K-Pop Music Has Fans Worldwide

At the 2017 Billboard Music Awards on May 21, an award was given to a very unexpected winner: a Korean pop music group, known as the K-Pop band, BTS.

Although many American people were shocked by the new Top Social Artist winners, millions of BTS and K-Pop fans all over the world were filled with happiness and joyful excitement.

BTS, standing for Bangtan Sonyeon (Bulletproof Boys), are just one group out of many.

Korean pop music, beginning in the late 1980s, has began to tremendously rise in popularity. Numerous groups have both Korean and international fans all over the world.

Senior Judy Park said, “K-Pop music and culture is just so different from American music and culture.”

Most K-Pop songs depict a very gracious message to go along with the good-natured music videos and modest outfits worn by the girl and boy idols (reference for K-Pop stars).

A majority of all K-Pop music videos illustrate a variation of vibrant colors, fun, laughter and glee. However, there are plenty of sad and dark music videos that correlate with the sad and dark songs.

Dimond alumna from class of 2014 Vanessa Tufaga said, “What drew me to K-Pop music originally was the music videos. They’re ‘aesthetically pleasing’ as some may say, but what kept me coming back was the chemistry between the members and how they care about each other.”

Another key factor that catches people’s eye is the dance choreography that takes place in the music videos.

Senior Kathleen Jobs said, “What got me interested in K-Pop was the dancing. It was the first thing that I noticed when I watched music videos.”

With hours and hours of practice and hard work, K-Pop idols are very well-known for their dancing skills shown in their music videos and their live performances.

Although most people believe the K-Pop industry is cute and playful, it can actually be the exact opposite.

Behind the cute and happy music videos and songs, the K-Pop industry can be quite brutal to the idols behind closed doors.

Tufaga gave a lot of insight on the matter, describing the young lives of the aspiring idols.

She said, “Trainees range from ages 12 to 20 years old. Some make it young and some might never make it at all. It all depends on the agency you sign with. Diet restrictions and dating bans are taken very seriously.

“ There have been trainees who have debuted and dated in secret and were instantly terminated. So what I learned from that is, it’s a very cut throat business. Everyone is there to succeed, and each idol usually has a story of how hard it was and often how they almost gave up.”

There are countless cases in which idols have fainted and passed out cold on stage while performing due to severe exhaustion, a lack of rest and a lack of food consumption.

A case that was really heartbreaking was when idol Jessica Jung, that was a part of the very famous group Girls Generation, was seen almost fainting on stage at the end of a performance.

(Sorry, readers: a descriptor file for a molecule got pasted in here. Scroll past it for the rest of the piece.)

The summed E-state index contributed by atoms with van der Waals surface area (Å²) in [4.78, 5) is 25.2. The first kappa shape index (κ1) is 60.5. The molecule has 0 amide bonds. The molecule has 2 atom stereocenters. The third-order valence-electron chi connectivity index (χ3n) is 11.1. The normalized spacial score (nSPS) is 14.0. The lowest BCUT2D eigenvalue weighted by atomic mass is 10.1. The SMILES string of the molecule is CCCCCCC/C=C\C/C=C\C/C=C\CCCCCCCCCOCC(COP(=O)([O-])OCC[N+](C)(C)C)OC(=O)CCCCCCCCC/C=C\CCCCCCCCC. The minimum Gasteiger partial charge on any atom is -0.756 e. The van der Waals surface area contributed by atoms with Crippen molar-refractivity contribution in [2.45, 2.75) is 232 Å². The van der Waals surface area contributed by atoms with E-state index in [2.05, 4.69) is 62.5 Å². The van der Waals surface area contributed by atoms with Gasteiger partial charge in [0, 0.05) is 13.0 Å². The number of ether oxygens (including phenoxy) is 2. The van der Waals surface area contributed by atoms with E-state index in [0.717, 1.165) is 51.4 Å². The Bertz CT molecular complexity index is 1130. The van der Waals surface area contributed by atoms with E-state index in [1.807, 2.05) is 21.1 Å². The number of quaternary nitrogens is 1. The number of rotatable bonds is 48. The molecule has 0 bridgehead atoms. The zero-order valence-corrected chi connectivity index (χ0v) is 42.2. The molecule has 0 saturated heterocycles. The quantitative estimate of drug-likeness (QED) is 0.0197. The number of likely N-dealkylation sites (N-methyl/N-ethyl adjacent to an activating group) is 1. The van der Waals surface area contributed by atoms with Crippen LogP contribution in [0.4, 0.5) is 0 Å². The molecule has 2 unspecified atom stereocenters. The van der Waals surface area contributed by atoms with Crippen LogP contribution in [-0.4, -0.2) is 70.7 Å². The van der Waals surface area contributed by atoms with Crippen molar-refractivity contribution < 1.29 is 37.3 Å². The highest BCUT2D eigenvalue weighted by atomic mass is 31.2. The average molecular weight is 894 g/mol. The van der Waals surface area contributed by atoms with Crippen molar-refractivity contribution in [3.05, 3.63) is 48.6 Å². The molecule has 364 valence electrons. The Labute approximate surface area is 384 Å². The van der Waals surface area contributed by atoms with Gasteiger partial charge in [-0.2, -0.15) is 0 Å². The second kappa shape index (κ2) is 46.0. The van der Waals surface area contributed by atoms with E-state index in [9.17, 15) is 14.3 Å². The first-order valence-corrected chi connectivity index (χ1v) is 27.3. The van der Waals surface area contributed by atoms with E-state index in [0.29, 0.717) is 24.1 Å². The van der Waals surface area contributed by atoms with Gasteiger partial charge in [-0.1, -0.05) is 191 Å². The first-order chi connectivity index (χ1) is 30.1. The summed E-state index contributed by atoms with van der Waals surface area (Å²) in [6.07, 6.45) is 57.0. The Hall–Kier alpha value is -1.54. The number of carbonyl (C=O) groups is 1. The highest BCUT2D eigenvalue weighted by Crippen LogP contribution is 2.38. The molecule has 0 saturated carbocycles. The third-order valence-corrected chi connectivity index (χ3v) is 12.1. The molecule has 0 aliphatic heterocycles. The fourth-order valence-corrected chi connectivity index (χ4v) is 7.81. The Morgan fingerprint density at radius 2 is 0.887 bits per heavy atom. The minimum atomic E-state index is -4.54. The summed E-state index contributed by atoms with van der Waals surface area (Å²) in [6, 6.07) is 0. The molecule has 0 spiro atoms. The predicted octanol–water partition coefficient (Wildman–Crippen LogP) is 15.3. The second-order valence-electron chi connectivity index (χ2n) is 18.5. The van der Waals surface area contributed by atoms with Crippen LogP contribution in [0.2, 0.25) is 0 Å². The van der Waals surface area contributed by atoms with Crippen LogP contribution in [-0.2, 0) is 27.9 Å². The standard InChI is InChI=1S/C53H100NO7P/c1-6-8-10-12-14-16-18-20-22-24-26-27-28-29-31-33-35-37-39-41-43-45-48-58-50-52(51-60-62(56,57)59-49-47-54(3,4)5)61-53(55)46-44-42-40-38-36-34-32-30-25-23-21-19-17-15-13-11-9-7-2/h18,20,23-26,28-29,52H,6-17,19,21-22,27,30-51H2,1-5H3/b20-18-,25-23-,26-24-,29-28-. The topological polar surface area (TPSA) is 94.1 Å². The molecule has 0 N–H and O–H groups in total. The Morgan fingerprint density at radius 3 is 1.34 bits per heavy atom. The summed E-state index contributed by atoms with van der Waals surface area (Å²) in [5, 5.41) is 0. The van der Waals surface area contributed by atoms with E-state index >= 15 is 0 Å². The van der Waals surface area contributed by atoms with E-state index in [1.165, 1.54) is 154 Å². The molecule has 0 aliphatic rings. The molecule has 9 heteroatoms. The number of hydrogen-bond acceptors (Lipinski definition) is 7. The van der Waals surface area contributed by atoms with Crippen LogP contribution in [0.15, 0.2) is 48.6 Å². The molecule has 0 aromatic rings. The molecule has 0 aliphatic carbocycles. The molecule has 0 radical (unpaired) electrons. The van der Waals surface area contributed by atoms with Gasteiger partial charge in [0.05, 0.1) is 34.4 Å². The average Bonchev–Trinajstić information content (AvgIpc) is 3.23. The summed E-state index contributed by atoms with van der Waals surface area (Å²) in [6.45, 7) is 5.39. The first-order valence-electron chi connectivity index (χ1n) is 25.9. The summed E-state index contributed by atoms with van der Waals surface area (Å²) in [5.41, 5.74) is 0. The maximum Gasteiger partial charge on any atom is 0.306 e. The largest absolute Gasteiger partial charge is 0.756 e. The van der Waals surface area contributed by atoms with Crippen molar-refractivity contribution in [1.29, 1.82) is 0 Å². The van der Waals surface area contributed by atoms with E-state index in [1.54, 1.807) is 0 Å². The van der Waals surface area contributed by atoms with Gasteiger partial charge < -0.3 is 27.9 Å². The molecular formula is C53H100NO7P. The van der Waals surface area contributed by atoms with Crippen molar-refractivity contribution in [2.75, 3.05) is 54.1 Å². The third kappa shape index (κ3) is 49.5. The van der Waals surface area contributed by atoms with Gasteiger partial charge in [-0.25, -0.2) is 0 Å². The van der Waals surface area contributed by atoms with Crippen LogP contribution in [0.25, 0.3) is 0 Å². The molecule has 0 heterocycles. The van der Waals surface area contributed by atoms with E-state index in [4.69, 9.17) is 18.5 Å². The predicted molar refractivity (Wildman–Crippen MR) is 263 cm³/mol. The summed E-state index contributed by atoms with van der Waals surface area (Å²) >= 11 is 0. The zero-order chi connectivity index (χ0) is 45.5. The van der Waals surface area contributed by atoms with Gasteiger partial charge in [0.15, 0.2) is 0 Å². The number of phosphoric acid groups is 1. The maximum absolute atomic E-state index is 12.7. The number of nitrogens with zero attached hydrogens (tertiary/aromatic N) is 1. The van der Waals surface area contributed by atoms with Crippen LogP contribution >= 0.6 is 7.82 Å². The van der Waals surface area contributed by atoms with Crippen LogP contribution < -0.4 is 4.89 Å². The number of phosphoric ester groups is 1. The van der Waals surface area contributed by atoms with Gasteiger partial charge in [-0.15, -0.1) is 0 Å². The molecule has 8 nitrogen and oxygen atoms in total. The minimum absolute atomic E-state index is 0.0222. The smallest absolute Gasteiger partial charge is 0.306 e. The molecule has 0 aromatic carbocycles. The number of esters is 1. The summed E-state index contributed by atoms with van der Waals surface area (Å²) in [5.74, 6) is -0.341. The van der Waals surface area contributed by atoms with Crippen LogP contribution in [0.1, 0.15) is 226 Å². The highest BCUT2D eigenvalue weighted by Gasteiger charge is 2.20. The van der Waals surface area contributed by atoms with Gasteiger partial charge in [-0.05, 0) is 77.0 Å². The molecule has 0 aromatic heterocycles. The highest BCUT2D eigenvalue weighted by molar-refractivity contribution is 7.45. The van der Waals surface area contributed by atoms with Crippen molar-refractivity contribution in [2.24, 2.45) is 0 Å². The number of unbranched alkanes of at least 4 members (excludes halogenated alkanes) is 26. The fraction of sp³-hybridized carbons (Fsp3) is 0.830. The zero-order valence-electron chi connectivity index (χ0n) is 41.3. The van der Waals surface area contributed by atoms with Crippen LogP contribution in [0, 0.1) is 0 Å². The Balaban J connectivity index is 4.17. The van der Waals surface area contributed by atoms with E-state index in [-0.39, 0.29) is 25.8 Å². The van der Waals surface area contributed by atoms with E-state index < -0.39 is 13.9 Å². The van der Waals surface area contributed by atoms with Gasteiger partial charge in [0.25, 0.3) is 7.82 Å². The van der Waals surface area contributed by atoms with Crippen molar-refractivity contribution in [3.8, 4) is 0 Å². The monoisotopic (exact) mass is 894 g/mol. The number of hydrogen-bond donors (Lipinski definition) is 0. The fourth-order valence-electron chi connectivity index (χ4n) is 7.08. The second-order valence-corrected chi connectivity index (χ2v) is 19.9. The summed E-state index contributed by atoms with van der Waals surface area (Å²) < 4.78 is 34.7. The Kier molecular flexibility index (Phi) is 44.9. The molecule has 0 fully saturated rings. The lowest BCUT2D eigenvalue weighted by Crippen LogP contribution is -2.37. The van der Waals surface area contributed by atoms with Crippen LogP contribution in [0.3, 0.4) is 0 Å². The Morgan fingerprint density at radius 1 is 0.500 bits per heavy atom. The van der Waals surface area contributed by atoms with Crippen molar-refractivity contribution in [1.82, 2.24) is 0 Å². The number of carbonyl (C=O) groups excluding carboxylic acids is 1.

After the group walks off stage and goes outside, Jessica immediately falls and starts sobbing.

Crew members start fanning her in order to give her air, help her breathe and cool her down.

But other crew members try to fix her hair and appearance in order for her to go back on stage and perform again.

Which she does.

Jung was later kicked out of the group due to her constant fatigue and exhaustion from the lifestyle of being an idol.

While fans get very upset because of the treatment of the idols, a number of agencies expect the idols to toughen up and continue on, just like Jessica.

When situations like this happen, some idols may want to quit. But due to their individual “slave contracts” which bind them to unfair long-term contracts with their management agencies, they can’t.

Another unfair treatment the idols endure is having to make a considerable amount of money for their agencies and only receiving a small fraction of it.

To illustrate, when trainees sign with agencies at a very young age, they are likely to sign for a 10 or 13-year contract.

In addition to the very long contract, management agencies expect the idols to debut, and then pay back every cent for the dancing and singing lessons, along with the wardrobe and living costs they paid for while the idols were in training.

So although K-Pop idols dedicate almost all of their time to practicing, performing and making an income for their management agencies, the idols themselves do not make as much profit as they should.

A last and rather upsetting treatment the idols undergo is the obsessive fanbase they have.

Park said, “The crazy obsessive fans in Korea are called Sasaeng fans. They take being a fan of an idol to a whole other level. Sasaeng fans dedicate their lives to intruding idols’ privacy.”

Tufaga adds, “It gets really bad with Sasaeng fans because a lot of them want to be known and remembered by the idols so badly that they’ll aggressively hit or attack the idols.”

Besides the harsh conditions K-Pop idols have to go through, the music they make is highly admired and respected, greatly making an impact on their fans’ lives.


Jobs said, “K-Pop has heavily influenced me as a dancer. I have learned a variety of styles, and it is a lot of fun. It made me who I am as a dancer today.”

But beyond the dancing, the fancy clothes, the stylish music videos and performances, the idols have created a more meaningful impact.

Tufaga said, “K-Pop has impacted my life in a very eye-opening way. It has informed and changed my outlook on Asian cultures and customs in multiple ways. It’s shown me the importance of respect and humility.”